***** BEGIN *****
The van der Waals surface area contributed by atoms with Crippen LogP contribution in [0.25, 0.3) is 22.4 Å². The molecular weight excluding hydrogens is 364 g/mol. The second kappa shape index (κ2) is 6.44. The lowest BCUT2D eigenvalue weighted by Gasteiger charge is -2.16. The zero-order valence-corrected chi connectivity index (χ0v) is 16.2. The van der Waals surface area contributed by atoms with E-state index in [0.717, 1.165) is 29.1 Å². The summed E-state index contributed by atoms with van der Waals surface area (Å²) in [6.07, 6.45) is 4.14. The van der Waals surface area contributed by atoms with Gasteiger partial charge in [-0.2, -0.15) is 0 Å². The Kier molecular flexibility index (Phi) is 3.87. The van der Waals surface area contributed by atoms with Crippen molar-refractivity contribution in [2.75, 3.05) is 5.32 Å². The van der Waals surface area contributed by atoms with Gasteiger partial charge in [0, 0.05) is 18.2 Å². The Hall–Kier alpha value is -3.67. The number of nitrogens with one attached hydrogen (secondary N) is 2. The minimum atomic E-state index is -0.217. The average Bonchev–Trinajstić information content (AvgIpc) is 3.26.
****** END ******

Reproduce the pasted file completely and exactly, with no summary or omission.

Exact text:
The van der Waals surface area contributed by atoms with Crippen LogP contribution in [0.25, 0.3) is 22.4 Å². The molecular weight excluding hydrogens is 364 g/mol. The second kappa shape index (κ2) is 6.44. The lowest BCUT2D eigenvalue weighted by Gasteiger charge is -2.16. The zero-order valence-corrected chi connectivity index (χ0v) is 16.2. The van der Waals surface area contributed by atoms with E-state index in [0.717, 1.165) is 29.1 Å². The summed E-state index contributed by atoms with van der Waals surface area (Å²) in [6.07, 6.45) is 4.14. The van der Waals surface area contributed by atoms with Gasteiger partial charge in [-0.2, -0.15) is 0 Å². The Kier molecular flexibility index (Phi) is 3.87. The van der Waals surface area contributed by atoms with Crippen molar-refractivity contribution in [2.75, 3.05) is 5.32 Å². The van der Waals surface area contributed by atoms with Gasteiger partial charge in [0, 0.05) is 18.2 Å². The Hall–Kier alpha value is -3.67. The number of nitrogens with one attached hydrogen (secondary N) is 2. The minimum atomic E-state index is -0.217. The average Bonchev–Trinajstić information content (AvgIpc) is 3.26.